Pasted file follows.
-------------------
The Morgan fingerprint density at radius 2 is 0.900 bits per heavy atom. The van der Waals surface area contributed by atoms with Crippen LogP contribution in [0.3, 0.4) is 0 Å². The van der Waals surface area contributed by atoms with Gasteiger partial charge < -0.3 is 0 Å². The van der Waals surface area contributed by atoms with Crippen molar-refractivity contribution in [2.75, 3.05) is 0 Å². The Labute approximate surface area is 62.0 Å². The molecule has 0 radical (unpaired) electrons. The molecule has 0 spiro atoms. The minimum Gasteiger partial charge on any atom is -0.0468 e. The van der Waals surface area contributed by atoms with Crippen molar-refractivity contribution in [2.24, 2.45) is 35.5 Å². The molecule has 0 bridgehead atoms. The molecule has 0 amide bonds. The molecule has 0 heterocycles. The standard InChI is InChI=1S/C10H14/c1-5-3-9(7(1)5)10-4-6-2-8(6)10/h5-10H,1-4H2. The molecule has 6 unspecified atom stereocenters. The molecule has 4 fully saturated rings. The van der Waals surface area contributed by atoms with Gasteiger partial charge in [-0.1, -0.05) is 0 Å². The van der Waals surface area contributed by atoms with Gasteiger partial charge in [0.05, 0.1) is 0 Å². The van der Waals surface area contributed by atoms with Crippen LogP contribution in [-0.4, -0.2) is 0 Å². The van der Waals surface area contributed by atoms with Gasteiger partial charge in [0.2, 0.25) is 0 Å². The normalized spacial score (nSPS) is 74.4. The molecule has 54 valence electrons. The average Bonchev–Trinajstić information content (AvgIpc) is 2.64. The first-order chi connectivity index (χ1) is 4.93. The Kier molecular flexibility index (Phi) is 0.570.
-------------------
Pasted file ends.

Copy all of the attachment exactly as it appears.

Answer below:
The Morgan fingerprint density at radius 2 is 0.900 bits per heavy atom. The van der Waals surface area contributed by atoms with Crippen LogP contribution in [0.3, 0.4) is 0 Å². The van der Waals surface area contributed by atoms with Gasteiger partial charge < -0.3 is 0 Å². The van der Waals surface area contributed by atoms with Crippen molar-refractivity contribution in [2.75, 3.05) is 0 Å². The Labute approximate surface area is 62.0 Å². The molecule has 0 radical (unpaired) electrons. The molecule has 0 spiro atoms. The minimum Gasteiger partial charge on any atom is -0.0468 e. The van der Waals surface area contributed by atoms with Crippen molar-refractivity contribution in [2.24, 2.45) is 35.5 Å². The molecule has 0 bridgehead atoms. The molecule has 0 amide bonds. The molecule has 0 heterocycles. The standard InChI is InChI=1S/C10H14/c1-5-3-9(7(1)5)10-4-6-2-8(6)10/h5-10H,1-4H2. The molecule has 6 unspecified atom stereocenters. The molecule has 4 fully saturated rings. The van der Waals surface area contributed by atoms with Gasteiger partial charge in [-0.1, -0.05) is 0 Å². The van der Waals surface area contributed by atoms with Gasteiger partial charge in [0.05, 0.1) is 0 Å². The van der Waals surface area contributed by atoms with Crippen LogP contribution in [-0.4, -0.2) is 0 Å². The van der Waals surface area contributed by atoms with Gasteiger partial charge in [0.2, 0.25) is 0 Å². The normalized spacial score (nSPS) is 74.4. The molecule has 54 valence electrons. The average Bonchev–Trinajstić information content (AvgIpc) is 2.64. The first-order chi connectivity index (χ1) is 4.93. The Kier molecular flexibility index (Phi) is 0.570.